heaven scent








Writer and editor Terri White missed her nan so much it hurt. She describes how she found love and comfort in bars of soap, cans of hairspray and a perfume bottle


I was on the floor crouching like a sprinter in the blocks, crying big ugly tears when I smelt it. The smell I still struggle to adequately capture in words but has always comforted me like nothing and nobody else. The smell of my nana.


This melodramatic meltdown (over the man I thought was the love of my life deciding someone else was the love of his) was not the first time she’d been there to soothe me through my senses. There’d been other moments. Moments of happiness, of sadness, of worry, of elation, of feeling like I was completely losing my bloody mind. She’d been right there when I’d cried on my first day of school and again when I received my acceptance letter to university. The difference on this Tuesday teatime being that she’d been dead for seven years.


Don’t misunderstand: I’m not a believer in visitors from the other side wafting in for a cuddle when the chips are down. And while I can’t logically explain it, her wonderfully distinctive aroma was unmistakable and all around me as I chafed my right knee on the kitchen floor. It’s a scent I’ve sought out and tried to recreate over and over since she died. I’ve stockpiled her favourite products like a doomsday hoarder who simply wants to smell dead nice as the world burns. The Silvikrin hairspray, Max Factor pressed powder, pink lipstick and nail polish, White Musk body cream, floral talcum powder, Imperial Leather soap and Red Door perfume.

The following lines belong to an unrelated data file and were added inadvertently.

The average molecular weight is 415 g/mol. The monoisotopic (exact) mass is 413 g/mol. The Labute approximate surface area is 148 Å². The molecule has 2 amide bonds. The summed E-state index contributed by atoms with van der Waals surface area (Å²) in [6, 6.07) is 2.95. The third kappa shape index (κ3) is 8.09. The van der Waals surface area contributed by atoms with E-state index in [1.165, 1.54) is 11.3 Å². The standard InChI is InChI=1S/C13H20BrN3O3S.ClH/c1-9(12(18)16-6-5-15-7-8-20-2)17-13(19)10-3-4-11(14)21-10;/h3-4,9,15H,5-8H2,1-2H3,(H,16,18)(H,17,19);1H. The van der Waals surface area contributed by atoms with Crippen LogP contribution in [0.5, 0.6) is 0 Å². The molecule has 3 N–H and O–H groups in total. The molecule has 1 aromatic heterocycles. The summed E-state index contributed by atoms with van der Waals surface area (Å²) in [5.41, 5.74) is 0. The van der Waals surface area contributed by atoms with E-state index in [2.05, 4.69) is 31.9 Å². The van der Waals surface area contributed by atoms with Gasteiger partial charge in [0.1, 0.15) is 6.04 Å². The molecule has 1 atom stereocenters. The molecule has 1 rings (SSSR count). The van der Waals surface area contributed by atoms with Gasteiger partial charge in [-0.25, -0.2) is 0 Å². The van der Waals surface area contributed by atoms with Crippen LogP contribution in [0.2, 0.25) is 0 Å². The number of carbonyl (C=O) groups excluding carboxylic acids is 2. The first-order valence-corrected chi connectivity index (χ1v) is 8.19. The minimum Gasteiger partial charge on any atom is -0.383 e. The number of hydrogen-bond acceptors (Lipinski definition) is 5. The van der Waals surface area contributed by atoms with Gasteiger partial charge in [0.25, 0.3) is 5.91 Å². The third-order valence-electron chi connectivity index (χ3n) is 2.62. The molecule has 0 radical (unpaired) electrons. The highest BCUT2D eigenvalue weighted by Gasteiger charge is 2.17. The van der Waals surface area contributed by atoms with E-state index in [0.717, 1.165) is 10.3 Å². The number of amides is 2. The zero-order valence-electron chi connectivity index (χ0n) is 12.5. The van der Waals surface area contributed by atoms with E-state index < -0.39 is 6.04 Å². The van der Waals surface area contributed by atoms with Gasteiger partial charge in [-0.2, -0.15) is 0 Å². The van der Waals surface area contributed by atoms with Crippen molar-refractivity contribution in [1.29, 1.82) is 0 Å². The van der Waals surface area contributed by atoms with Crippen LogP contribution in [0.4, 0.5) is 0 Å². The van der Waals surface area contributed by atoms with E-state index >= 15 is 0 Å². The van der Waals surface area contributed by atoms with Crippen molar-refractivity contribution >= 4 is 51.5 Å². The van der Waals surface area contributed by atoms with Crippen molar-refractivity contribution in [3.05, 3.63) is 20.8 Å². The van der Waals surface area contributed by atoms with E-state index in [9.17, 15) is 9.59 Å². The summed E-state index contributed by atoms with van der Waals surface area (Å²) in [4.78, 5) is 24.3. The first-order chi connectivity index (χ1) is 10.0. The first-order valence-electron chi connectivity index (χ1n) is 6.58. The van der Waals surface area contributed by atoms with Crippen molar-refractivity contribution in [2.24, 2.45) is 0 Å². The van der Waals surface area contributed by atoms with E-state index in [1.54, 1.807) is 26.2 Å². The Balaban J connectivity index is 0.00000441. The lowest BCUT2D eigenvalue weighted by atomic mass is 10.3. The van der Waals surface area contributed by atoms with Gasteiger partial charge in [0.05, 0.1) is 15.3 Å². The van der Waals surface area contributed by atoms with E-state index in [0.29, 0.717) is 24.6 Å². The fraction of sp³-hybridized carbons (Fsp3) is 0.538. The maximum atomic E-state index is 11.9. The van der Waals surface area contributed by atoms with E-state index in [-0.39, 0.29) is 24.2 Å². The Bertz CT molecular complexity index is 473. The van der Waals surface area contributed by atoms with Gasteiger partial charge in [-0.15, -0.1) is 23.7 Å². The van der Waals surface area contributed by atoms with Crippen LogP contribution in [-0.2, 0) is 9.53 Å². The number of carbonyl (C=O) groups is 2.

The sniff of any of these quickly unfurls a thread that takes me back, back to her. She’s dancing, arms raised and partner-less in the living room to Joe Longthorne, combing my wet hair in front of the gas fire, helping me pluck apples from the low-hanging trees in her garden, making hot milky coffee just the way I like it as day turns to night. I don’t just see her, I feel her. And it’s like she never left.


I didn’t realise what powerful memories and emotions her scent evoked until she was gone. Until the day before her funeral when I found myself slipping into her bedroom in a daze, surreptitiously popping her half-empty bottle of Red Door into my handbag. I slept with it under my pillow for a month, greedily drinking in the reminder of her.


In those early days I was filled with terror at the prospect of losing my connection with her forever. My nana wasn’t just the most magnificent woman I’d ever met, she was my closest confidante and support system. Strong, proud, stubborn, moral, passionate, judgmental, generous – she was the person I wanted to be like most in the world. At 33, I still do.


Missing her, I found myself copying her beauty routines, seeing her face in my own as I lacquered up my hair and filled in my lips. These small rituals keep us tied together. And when I worry that I’m forgetting her – her voice, the contours of her face, her arched-eyebrowed stare – I visit my beauty stockpile, breathe her in and feel that unbreakable bond made out of powder, perfume and love. And I thank God for Silverkin hairspray, Max Factor Creme Puff pressed powder, pink lipstick and nail polish, White Musk body cream, floral talcum powder, Imperial Leather soap and of course, Elizabeth Arden’s Red Door perfume.

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